The Planthunter, despite its adventuresome name, is not about seeking bromeliads in the wilds, except that it kind of is. A web publication and now a book just out from Timber Press, The Planthunter is a platform for a community of designers and artists who have congregated around the landscape designer and writer Georgina Reid, and her aspiration to create a space where the many shades of our relationship with gardening could be unpacked. The Planthunter is for those who seek not specimen plants but a place to question the culture of people and plants.

Reid is based in New South Wales, Australia. She began looking for ways to upend her thinking after she had been designing gardens for about a decade and found herself frustrated with the publications she was reading. “I just got to a point where I was asking a lot of questions about gardens and design,” Reid says. “If you had a gardening magazine, you were being very practical and very horticultural, and there didn’t seem to be room to explore the wider context of plants and gardens in relation to culture and in relation to art design.”

“But there were no real conversations happening around why we garden.” (more…)

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BY BRADFORD MCKEE

FROM THE APRIL 2019 ISSUE OF LANDSCAPE ARCHITECTURE MAGAZINE 

 

I signed the Women’s Landscape Equality (re)Solution, which appears in full on page 143, as soon as it came out last fall. In some way, it was a redress of the times much earlier in my career when I’d failed to observe the very first commitment the (re)Solution asks everyone to make: “We condemn inequality wherever we see it.” I saw inequality right in front of me at a job I used to have, more than once, and did nothing.

The boss in this case went through staff the way some of us go through facial tissues, so we were frequently interviewing new candidates for jobs. After an interview, in private, the conversation would become discomfiting when the candidate, however qualified, had been a woman of childbearing age. “Did you see that ring on her finger?” the boss once asked me after an interview. “You know what comes next.” (more…)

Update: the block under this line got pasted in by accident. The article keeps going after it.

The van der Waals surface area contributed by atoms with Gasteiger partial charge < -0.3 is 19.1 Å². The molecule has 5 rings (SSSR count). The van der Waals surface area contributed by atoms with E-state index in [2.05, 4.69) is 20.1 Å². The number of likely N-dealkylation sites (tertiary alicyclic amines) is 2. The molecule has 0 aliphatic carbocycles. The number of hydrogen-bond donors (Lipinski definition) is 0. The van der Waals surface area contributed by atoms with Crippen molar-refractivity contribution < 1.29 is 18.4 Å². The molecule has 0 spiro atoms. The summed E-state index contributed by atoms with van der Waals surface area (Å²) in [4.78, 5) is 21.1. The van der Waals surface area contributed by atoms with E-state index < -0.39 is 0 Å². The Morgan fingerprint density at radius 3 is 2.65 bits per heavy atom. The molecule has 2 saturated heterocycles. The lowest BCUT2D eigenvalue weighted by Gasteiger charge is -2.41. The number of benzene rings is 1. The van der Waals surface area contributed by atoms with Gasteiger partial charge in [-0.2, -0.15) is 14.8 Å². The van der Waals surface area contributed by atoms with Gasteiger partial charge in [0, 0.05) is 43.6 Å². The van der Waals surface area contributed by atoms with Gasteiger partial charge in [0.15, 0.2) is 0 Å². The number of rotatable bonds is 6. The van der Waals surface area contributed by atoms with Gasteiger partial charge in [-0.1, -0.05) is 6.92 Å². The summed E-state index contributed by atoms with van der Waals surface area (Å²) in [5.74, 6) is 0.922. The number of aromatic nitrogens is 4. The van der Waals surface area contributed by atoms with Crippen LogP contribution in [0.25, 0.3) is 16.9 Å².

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As part of an ongoing effort to make content more accessible, LAM will be making select stories available to readers in Spanish. For a full list of translated articles, please click here.

Click above for a full PDF of the translated text, with English text available below.

BY JENNIFER REUT

FROM THE JANUARY 2019 ISSUE OF LANDSCAPE ARCHITECTURE MAGAZINE.

 

The Cultural Landscape Foundation (TCLF) has many flagship programs, but none has quite the resonance and public impact of Landslide. Since 2003, the campaign has brilliantly avoided compassion fatigue by connecting at-risk sites around a single idea or figure, a strategy that enrolls the public in the notion of cultural landscapes without lecturing. Threats to the selected landscapes and features can come through development, lack of visibility or awareness, or inappropriate usage, and making these places visible encourages the public to support and advocate for them.